On a global level fixed broadband penetration varies greatly and there are some markets which have large subscriber bases (e.g. China) and there are other markets which have large mobile penetrations but very low fixed broadband (Kuwait). It is important to have both infrastructure types and in many ways it is actually more important to have high-speed fixed broadband infrastructure, based on fibre. In this report BuddeComm explores this topic and offers a comparison of various countries “telecoms maturity” based on having both high levels of mobile and fixed broadband penetration. It incorporates BuddeComm’s Telecoms Maturity Index which measures and ranks the maturity of a country’s telecoms industry on a scale of 1 to 100. The report also provides valuable information, analyses and statistics on the overall global fixed broadband industry.
Researchers:- Kylie Wansink, Henry Lancaster, Phil Harpur.
Current publication date:- September 2018 (15th Edition)
Many countries around the world have developed sophisticated mobile networks which are more than adequate for day-to-day communications and mobile broadband internet access. This is particularly evident in many of the emerging markets where mobile networks have thrived in contrast to the slow development of fixed broadband infrastructure. On the horizon is 5G, which is expected to significantly improve mobile services even further in terms of speed, capacity and latency.
With mobile networks becoming so sophisticated, it can be easy to wonder why it is still important to continue to invest in fixed broadband. It requires vision and the acknowledgement that there are important services emerging for society which depend on high quality broadband infrastructure. Examples include e-health, e-education, e-business, digital media, e-government, smart meters and smart city development. Fibre-based infrastructure which provides reliable high-speed broadband access is required to underpin the services which can help solve many of today’s social, economic and sustainability problems.
Most homes in the developed markets have both mobile and fixed broadband subscriptions. When out of the home, consumers connect to the mobile broadband network using 3G and in many cases 4G LTE or free Wi-Fi. Most heavy broadband usage on smartphones and tablets takes place in homes, offices, airports, schools, universities, internet cafes, etc.
In many of these situations the Wi-Fi networks are used for this, not the mobile networks - and all of these Wi- Fi modems are linked to the fixed network. The increased use of broadband access from tablets and smartphones will increase demand for fixed broadband access, and so the enormous appetite for mobile broadband will only increase the need for FttP networks.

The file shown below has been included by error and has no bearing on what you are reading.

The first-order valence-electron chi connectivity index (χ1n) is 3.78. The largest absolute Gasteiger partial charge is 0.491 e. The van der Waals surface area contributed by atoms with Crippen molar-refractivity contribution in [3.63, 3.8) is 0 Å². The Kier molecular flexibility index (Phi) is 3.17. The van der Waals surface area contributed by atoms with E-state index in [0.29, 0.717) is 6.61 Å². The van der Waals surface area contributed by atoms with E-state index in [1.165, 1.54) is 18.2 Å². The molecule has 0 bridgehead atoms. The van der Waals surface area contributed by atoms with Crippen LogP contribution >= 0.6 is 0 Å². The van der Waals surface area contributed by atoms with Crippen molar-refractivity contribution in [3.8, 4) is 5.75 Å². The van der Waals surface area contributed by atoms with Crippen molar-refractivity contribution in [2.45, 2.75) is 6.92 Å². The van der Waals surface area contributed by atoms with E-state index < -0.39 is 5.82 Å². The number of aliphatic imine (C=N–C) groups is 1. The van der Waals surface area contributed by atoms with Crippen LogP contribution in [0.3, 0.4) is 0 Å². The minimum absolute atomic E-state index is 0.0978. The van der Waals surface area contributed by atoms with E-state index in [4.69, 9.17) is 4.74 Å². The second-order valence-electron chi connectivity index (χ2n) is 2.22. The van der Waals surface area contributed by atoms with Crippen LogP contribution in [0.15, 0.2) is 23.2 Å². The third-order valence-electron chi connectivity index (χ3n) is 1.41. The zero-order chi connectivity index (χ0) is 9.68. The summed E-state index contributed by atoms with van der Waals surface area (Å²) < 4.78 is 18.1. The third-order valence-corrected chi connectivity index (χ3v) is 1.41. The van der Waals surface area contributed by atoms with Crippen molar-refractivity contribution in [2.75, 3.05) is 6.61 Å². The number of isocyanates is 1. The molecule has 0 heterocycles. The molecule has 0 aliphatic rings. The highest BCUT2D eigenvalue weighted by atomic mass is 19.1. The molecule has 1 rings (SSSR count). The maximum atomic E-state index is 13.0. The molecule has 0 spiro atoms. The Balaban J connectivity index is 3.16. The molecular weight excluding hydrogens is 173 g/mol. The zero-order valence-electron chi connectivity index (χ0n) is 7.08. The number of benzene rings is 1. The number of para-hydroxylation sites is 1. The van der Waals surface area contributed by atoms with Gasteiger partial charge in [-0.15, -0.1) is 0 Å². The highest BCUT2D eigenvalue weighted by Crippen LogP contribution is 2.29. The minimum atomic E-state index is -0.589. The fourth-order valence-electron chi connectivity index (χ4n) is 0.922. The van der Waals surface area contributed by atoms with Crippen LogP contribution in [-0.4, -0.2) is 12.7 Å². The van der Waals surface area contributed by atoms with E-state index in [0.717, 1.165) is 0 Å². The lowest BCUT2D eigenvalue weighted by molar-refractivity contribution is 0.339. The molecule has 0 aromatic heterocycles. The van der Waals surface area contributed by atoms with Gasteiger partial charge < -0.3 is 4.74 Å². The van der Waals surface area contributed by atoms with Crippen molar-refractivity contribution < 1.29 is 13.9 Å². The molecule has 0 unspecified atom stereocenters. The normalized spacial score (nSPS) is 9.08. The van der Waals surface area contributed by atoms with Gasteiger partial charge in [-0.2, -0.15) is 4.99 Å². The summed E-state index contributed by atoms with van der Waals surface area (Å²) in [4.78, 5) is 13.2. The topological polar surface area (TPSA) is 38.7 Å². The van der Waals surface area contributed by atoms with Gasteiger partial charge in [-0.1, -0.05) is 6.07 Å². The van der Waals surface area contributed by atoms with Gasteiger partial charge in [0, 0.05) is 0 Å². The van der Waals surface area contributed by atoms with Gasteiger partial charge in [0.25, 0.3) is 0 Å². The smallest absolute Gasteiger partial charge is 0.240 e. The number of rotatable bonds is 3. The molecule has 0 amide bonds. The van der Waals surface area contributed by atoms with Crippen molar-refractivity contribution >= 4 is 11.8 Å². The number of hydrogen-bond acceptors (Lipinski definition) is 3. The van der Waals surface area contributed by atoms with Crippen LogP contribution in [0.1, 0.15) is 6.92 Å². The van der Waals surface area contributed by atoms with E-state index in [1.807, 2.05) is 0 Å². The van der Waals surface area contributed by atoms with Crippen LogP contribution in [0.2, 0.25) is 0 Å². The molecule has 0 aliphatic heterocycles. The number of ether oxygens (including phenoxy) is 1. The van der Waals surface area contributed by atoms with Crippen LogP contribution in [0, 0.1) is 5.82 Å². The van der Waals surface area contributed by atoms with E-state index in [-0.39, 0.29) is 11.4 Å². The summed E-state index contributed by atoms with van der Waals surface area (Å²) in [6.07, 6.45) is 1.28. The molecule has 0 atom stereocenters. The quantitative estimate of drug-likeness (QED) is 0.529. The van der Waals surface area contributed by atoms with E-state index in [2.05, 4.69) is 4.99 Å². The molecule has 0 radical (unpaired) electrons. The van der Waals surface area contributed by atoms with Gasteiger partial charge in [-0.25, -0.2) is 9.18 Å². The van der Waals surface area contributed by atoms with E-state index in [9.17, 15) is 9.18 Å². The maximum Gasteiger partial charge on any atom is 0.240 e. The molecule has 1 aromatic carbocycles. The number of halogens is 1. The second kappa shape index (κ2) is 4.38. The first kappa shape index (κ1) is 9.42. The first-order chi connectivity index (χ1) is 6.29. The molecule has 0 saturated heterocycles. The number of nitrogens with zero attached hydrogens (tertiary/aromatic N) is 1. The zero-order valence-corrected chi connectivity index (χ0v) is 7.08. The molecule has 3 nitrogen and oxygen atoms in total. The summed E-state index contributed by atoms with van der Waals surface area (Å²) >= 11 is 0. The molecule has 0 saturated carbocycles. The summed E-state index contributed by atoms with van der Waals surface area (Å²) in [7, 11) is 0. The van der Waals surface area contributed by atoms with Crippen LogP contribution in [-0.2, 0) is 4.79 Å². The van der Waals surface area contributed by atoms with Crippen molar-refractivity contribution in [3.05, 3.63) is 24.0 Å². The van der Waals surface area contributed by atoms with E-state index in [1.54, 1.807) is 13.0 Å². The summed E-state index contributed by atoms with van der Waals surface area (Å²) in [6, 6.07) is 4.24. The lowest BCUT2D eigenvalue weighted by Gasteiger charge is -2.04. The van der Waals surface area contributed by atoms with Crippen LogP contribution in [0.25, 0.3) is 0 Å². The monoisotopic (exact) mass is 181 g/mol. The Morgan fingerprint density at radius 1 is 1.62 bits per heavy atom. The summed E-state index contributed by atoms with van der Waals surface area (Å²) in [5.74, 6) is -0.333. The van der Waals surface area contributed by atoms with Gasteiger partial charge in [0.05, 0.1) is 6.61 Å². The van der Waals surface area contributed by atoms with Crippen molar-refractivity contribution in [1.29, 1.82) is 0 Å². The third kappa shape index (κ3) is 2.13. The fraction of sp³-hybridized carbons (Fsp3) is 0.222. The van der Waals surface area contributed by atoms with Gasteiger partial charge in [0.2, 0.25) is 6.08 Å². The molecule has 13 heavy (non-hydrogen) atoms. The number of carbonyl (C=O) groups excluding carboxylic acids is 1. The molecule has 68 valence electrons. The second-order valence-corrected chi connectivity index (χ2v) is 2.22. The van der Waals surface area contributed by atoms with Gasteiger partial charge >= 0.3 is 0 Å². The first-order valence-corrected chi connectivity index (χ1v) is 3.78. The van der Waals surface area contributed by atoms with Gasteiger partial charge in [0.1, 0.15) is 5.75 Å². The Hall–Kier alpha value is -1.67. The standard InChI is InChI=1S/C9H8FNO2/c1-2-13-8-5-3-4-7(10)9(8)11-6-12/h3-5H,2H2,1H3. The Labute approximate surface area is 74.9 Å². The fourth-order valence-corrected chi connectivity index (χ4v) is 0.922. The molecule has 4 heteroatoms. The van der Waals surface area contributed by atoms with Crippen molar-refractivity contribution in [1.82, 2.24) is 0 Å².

With this in mind, it is encouraging to see that many of the emerging markets which rely heavily on mobile infrastructure are now seriously investing in fixed broadband infrastructure and developing national broadband strategies. In addition, many emerging markets are supportive of government initiatives to develop international high-speed links and are welcoming the opportunity to connect with large submarine and terrestrial cable systems.
BuddeComm has always maintained that mobile infrastructure and fibre infrastructure are both essential to our societies. This report provides analyses on this topic, combined with global industry statistics related to fixed broadband. The report also provides valuable insights into how fixed broadband is developing around the world, supported by regional overviews. It incorporates BuddeComm’s Telecoms Maturity Index for some regions and this measures and ranks the maturity of a country’s telecoms industry on a scale of 1 to 100, taking fixed broadband penetration into account. All countries are placed into one of three categories: Market Leaders, Market Challengers and Market Laggards, according to their Market Index score. Comparisons are also made between the mobile broadband and fixed broadband penetration of the various countries which comprise the regions of Africa; Asia; Europe; Latin America and The Middle East.
Paul owns and manages the world's largest online Telecommunications Consultancy and is very active on the international telecommunication scene. A very hard worker who is extremely well informed and well connected with all tiers of the ICT industry. He is the force behind the NBN project implementation and a catalyst for the progress of the Digital Economy between the Industry and the powers that be, in the government
Sharif Ahmed, Senior Consultant, Digisoft Microsystems
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